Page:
Once the new URL has been stored in the database, this record is retrieved from there and passed to our view – after all, we want to show the user what their alias for the submitted URL looks like.

In order to do this, however, we still need the associated home view (based on the Bootstrap framework) in a file named /application/views/home.php:

The linked bootstrap_flatly.min.css file is the free “Flatly” Bootstrap theme from Bootswatch.
This CSS theme is optional and can therefore be left out if you prefer.

In the style.css file, we will define only a few basic styles:

The home view itself merely provides a form to submit a URL, and an area below to display the generated alias.

Now we can test our application for the first time by entering any URL into the form and submitting it.
We should now be able to find this URL in the database along with an alias, which should be displayed to us on the index page underneath the form.



Because we also want to analyze the requests received by our system instead of simply redirecting to the destination URL, we will now create a model for the statistics table. To do so, navigate to /application/models and create a new file named Statistics_model.php with the following content:

The functions here are limited to creating a new entry for a particular URL (with add_log()), and retrieving all entries for a URL (with get_logs()).

In the latter case, entries are grouped by date and the total number of times the URL was accessed per day is returned as a sum.

Load this model in the home controller constructor in the same way as the URL model:

Having defined an empty “redirect” action earlier, it is now time to give this a function too.

The parameter passed on as $alias is the one that was previously generated when the URL was stored.

This is now used to search the database for the desired entry with the help of the get_url() function we created before.

When the appropriate database entry has been found, we can carry out the actual redirect using the location header.

(The “302” at the end indicates the accompanying HTTP status code. Of course, this would usually be a “301” (preferable in production systems from an SEO perspective) – but since redirects with a 301 header are cached by the browser, this would be highly impractical for testing, so in this case it is “302”.)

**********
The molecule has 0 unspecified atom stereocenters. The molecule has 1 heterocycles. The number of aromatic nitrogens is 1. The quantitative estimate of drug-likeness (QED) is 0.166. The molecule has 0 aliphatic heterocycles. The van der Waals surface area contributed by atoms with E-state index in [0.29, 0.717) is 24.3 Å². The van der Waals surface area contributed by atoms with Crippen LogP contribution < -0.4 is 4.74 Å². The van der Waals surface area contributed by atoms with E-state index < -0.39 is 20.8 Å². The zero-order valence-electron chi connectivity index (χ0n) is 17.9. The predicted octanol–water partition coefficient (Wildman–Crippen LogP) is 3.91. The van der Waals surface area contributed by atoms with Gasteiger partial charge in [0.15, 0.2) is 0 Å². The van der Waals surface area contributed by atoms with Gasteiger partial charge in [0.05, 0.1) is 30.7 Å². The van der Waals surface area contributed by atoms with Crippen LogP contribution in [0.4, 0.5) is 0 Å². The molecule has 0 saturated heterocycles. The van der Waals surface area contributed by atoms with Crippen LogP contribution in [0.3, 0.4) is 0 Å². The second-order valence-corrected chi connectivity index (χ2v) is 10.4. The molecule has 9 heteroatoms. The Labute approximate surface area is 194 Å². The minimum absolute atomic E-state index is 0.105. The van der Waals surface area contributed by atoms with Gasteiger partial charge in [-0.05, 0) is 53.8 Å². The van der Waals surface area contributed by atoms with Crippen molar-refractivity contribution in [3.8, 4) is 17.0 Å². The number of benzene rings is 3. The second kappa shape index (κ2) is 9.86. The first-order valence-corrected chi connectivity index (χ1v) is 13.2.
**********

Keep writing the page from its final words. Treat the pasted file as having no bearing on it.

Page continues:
Before this redirect, however, we still want to our statistics model to store a record of access to the URL.

It is therefore important that there is no other output after the location header (or generally after a header output) – so we will add an exit() afterwards as a precaution.
In the event that no database entry is found for an alias, we simply refer to a “not found” view:

This view is stored in a file named /application/views/not_found.php. It can be customized, and in our case it has no particular function.

The short URL previously generated in the last test can now be tested – if we have done everything correctly, it will redirect to the destination URL and an access log entry will be stored in the statistics table.



At first glance, the “stats” action looks like the “redirect” action. This is due to them working in a similar way: both carry out a database search using a transferred alias.

The “redirect” action results in a redirect, and the “stats” action uses this data to retrieve all existing log entries for this URL.

Once again, our “not found” view from above is used in the event that no database entry is found for a particular alias.

The associated view (/application/views/stats.php) would then look as follows:

We iterate over all existing log entries for it in a foreach loop and show them in table format.

If preferred, this data can also be displayed as a diagram. There are numerous jQuery plugins for this on the Internet.

In the event that there are no log entries (if, for example, the short URL has never been accessed), a note to this effect will be shown.



Short URL services are very simple in structure. Their use is not always simple, however, and they can also be misused since end users cannot clearly see where they will be redirected.

Although some major providers already have quite good protection against malware and phishing, security remains controversial despite its relatively high standards.

The possible tracking option (limited in this tutorial to logging access) can also be expanded at will – e.g. to include capturing a user’s IP (if possible, it would be advisable for privacy reasons not to store the last part of the IP or to anonymize it), and as a result their country (using GeoIP) or any referrers, etc.

The analysis of such data is especially important in marketing, as this allows advertising campaigns etc. to be targeted more specifically and made more cost-effective. For this reason, these short URL services are of particular interest to businesses. Short URLs of this kind are used in things like newsletters, for example, to find out how often a link was clicked. 😉